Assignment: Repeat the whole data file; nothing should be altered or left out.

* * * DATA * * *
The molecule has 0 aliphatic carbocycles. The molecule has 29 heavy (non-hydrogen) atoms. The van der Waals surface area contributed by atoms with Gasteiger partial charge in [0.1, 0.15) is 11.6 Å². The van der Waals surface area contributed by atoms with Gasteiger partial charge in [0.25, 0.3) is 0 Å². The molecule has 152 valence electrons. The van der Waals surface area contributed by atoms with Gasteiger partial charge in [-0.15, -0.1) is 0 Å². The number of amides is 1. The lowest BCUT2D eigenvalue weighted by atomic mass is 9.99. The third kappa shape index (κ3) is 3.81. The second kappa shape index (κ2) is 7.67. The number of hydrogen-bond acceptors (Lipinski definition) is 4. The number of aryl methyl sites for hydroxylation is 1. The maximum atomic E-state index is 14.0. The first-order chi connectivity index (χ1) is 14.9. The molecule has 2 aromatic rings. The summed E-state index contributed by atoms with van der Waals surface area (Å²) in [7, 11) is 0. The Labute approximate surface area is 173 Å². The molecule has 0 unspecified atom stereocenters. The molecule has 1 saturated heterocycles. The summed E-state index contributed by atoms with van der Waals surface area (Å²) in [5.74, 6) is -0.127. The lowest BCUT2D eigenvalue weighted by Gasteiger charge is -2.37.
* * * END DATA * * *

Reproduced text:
The molecule has 0 aliphatic carbocycles. The molecule has 29 heavy (non-hydrogen) atoms. The van der Waals surface area contributed by atoms with Gasteiger partial charge in [0.1, 0.15) is 11.6 Å². The van der Waals surface area contributed by atoms with Gasteiger partial charge in [0.25, 0.3) is 0 Å². The molecule has 152 valence electrons. The van der Waals surface area contributed by atoms with Gasteiger partial charge in [-0.15, -0.1) is 0 Å². The number of amides is 1. The lowest BCUT2D eigenvalue weighted by atomic mass is 9.99. The third kappa shape index (κ3) is 3.81. The second kappa shape index (κ2) is 7.67. The number of hydrogen-bond acceptors (Lipinski definition) is 4. The number of aryl methyl sites for hydroxylation is 1. The maximum atomic E-state index is 14.0. The first-order chi connectivity index (χ1) is 14.9. The molecule has 2 aromatic rings. The summed E-state index contributed by atoms with van der Waals surface area (Å²) in [7, 11) is 0. The Labute approximate surface area is 173 Å². The molecule has 0 unspecified atom stereocenters. The molecule has 1 saturated heterocycles. The summed E-state index contributed by atoms with van der Waals surface area (Å²) in [5.74, 6) is -0.127. The lowest BCUT2D eigenvalue weighted by Gasteiger charge is -2.37.